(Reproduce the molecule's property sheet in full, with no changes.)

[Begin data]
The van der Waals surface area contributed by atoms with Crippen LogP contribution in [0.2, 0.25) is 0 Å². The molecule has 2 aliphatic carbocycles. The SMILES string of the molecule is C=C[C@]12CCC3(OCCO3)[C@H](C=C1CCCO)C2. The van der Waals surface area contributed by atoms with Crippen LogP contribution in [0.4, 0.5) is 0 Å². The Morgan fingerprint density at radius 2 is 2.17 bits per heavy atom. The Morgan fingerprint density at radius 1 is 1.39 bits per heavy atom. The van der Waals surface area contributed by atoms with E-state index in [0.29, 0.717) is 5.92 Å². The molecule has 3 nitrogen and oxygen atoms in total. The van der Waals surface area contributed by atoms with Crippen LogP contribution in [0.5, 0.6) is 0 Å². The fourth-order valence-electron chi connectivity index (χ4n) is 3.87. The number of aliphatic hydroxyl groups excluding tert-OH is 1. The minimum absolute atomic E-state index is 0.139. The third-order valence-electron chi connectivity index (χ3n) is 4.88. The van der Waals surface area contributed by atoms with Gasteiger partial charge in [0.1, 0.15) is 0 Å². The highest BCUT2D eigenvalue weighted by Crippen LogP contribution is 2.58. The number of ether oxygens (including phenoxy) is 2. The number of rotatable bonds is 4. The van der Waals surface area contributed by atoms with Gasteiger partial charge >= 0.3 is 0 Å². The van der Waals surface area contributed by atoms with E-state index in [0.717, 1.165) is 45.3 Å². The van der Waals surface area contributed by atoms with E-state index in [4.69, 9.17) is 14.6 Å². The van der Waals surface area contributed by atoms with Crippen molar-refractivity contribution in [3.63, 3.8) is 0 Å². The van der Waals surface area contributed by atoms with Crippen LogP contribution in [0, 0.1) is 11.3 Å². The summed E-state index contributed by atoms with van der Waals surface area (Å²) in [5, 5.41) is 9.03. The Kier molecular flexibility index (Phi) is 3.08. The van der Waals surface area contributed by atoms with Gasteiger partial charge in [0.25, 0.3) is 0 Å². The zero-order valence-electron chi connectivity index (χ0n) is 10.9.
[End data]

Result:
The van der Waals surface area contributed by atoms with Crippen LogP contribution in [0.2, 0.25) is 0 Å². The molecule has 2 aliphatic carbocycles. The SMILES string of the molecule is C=C[C@]12CCC3(OCCO3)[C@H](C=C1CCCO)C2. The van der Waals surface area contributed by atoms with Crippen LogP contribution in [0.4, 0.5) is 0 Å². The Morgan fingerprint density at radius 2 is 2.17 bits per heavy atom. The Morgan fingerprint density at radius 1 is 1.39 bits per heavy atom. The van der Waals surface area contributed by atoms with E-state index in [0.29, 0.717) is 5.92 Å². The molecule has 3 nitrogen and oxygen atoms in total. The van der Waals surface area contributed by atoms with Crippen LogP contribution in [0.5, 0.6) is 0 Å². The fourth-order valence-electron chi connectivity index (χ4n) is 3.87. The number of aliphatic hydroxyl groups excluding tert-OH is 1. The minimum absolute atomic E-state index is 0.139. The third-order valence-electron chi connectivity index (χ3n) is 4.88. The van der Waals surface area contributed by atoms with Gasteiger partial charge in [0.1, 0.15) is 0 Å². The highest BCUT2D eigenvalue weighted by Crippen LogP contribution is 2.58. The number of ether oxygens (including phenoxy) is 2. The number of rotatable bonds is 4. The van der Waals surface area contributed by atoms with Gasteiger partial charge >= 0.3 is 0 Å². The van der Waals surface area contributed by atoms with E-state index in [0.717, 1.165) is 45.3 Å². The van der Waals surface area contributed by atoms with E-state index in [4.69, 9.17) is 14.6 Å². The van der Waals surface area contributed by atoms with Crippen molar-refractivity contribution in [3.63, 3.8) is 0 Å². The van der Waals surface area contributed by atoms with Crippen LogP contribution in [0, 0.1) is 11.3 Å². The summed E-state index contributed by atoms with van der Waals surface area (Å²) in [5, 5.41) is 9.03. The Kier molecular flexibility index (Phi) is 3.08. The van der Waals surface area contributed by atoms with Gasteiger partial charge in [0.25, 0.3) is 0 Å². The zero-order valence-electron chi connectivity index (χ0n) is 10.9.